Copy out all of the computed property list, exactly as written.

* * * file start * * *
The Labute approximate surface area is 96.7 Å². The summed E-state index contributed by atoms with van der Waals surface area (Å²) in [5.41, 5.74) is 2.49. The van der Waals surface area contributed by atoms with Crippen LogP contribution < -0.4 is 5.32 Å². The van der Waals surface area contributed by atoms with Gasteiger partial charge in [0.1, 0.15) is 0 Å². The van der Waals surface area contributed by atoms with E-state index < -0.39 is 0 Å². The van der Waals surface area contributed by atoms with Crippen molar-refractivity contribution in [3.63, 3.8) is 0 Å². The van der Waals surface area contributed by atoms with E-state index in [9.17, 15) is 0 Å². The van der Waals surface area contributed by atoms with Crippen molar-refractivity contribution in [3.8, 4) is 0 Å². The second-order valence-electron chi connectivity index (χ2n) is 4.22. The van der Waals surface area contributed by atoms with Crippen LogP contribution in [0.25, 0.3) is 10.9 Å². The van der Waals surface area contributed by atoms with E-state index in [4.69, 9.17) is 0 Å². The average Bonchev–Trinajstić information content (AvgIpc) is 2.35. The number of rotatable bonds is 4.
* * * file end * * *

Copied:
The Labute approximate surface area is 96.7 Å². The summed E-state index contributed by atoms with van der Waals surface area (Å²) in [5.41, 5.74) is 2.49. The van der Waals surface area contributed by atoms with Crippen LogP contribution < -0.4 is 5.32 Å². The van der Waals surface area contributed by atoms with Gasteiger partial charge in [0.1, 0.15) is 0 Å². The van der Waals surface area contributed by atoms with E-state index < -0.39 is 0 Å². The van der Waals surface area contributed by atoms with Crippen molar-refractivity contribution in [3.63, 3.8) is 0 Å². The van der Waals surface area contributed by atoms with E-state index in [9.17, 15) is 0 Å². The van der Waals surface area contributed by atoms with Crippen molar-refractivity contribution in [3.8, 4) is 0 Å². The second-order valence-electron chi connectivity index (χ2n) is 4.22. The van der Waals surface area contributed by atoms with Crippen LogP contribution in [0.25, 0.3) is 10.9 Å². The van der Waals surface area contributed by atoms with E-state index in [4.69, 9.17) is 0 Å². The average Bonchev–Trinajstić information content (AvgIpc) is 2.35. The number of rotatable bonds is 4.